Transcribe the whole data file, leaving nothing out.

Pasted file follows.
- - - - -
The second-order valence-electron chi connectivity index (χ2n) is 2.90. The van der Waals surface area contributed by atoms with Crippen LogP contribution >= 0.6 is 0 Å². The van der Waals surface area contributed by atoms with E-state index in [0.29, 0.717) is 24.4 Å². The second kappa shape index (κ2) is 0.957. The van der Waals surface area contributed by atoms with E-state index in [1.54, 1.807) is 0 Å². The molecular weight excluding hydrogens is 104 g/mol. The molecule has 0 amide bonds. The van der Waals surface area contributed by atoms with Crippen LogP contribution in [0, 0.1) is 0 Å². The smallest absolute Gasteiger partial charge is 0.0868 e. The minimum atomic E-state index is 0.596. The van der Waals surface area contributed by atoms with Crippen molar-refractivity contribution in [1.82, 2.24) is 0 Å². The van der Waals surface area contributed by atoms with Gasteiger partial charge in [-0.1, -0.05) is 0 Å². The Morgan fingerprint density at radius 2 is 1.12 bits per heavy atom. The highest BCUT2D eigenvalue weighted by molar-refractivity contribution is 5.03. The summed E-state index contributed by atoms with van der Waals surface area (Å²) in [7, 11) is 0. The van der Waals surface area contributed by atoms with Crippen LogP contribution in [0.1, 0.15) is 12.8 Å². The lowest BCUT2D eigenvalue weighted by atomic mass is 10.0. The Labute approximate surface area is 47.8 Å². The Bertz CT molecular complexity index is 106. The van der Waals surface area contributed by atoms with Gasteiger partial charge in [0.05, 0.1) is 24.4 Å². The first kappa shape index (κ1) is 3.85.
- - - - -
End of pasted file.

The second-order valence-electron chi connectivity index (χ2n) is 2.90. The van der Waals surface area contributed by atoms with Crippen LogP contribution >= 0.6 is 0 Å². The van der Waals surface area contributed by atoms with E-state index in [0.29, 0.717) is 24.4 Å². The second kappa shape index (κ2) is 0.957. The van der Waals surface area contributed by atoms with E-state index in [1.54, 1.807) is 0 Å². The molecular weight excluding hydrogens is 104 g/mol. The molecule has 0 amide bonds. The van der Waals surface area contributed by atoms with Crippen LogP contribution in [0, 0.1) is 0 Å². The smallest absolute Gasteiger partial charge is 0.0868 e. The minimum atomic E-state index is 0.596. The van der Waals surface area contributed by atoms with Crippen molar-refractivity contribution in [1.82, 2.24) is 0 Å². The van der Waals surface area contributed by atoms with Gasteiger partial charge in [-0.1, -0.05) is 0 Å². The Morgan fingerprint density at radius 2 is 1.12 bits per heavy atom. The highest BCUT2D eigenvalue weighted by molar-refractivity contribution is 5.03. The summed E-state index contributed by atoms with van der Waals surface area (Å²) in [7, 11) is 0. The van der Waals surface area contributed by atoms with Crippen LogP contribution in [0.1, 0.15) is 12.8 Å². The lowest BCUT2D eigenvalue weighted by atomic mass is 10.0. The Labute approximate surface area is 47.8 Å². The Bertz CT molecular complexity index is 106. The van der Waals surface area contributed by atoms with Gasteiger partial charge in [0.05, 0.1) is 24.4 Å². The first kappa shape index (κ1) is 3.85.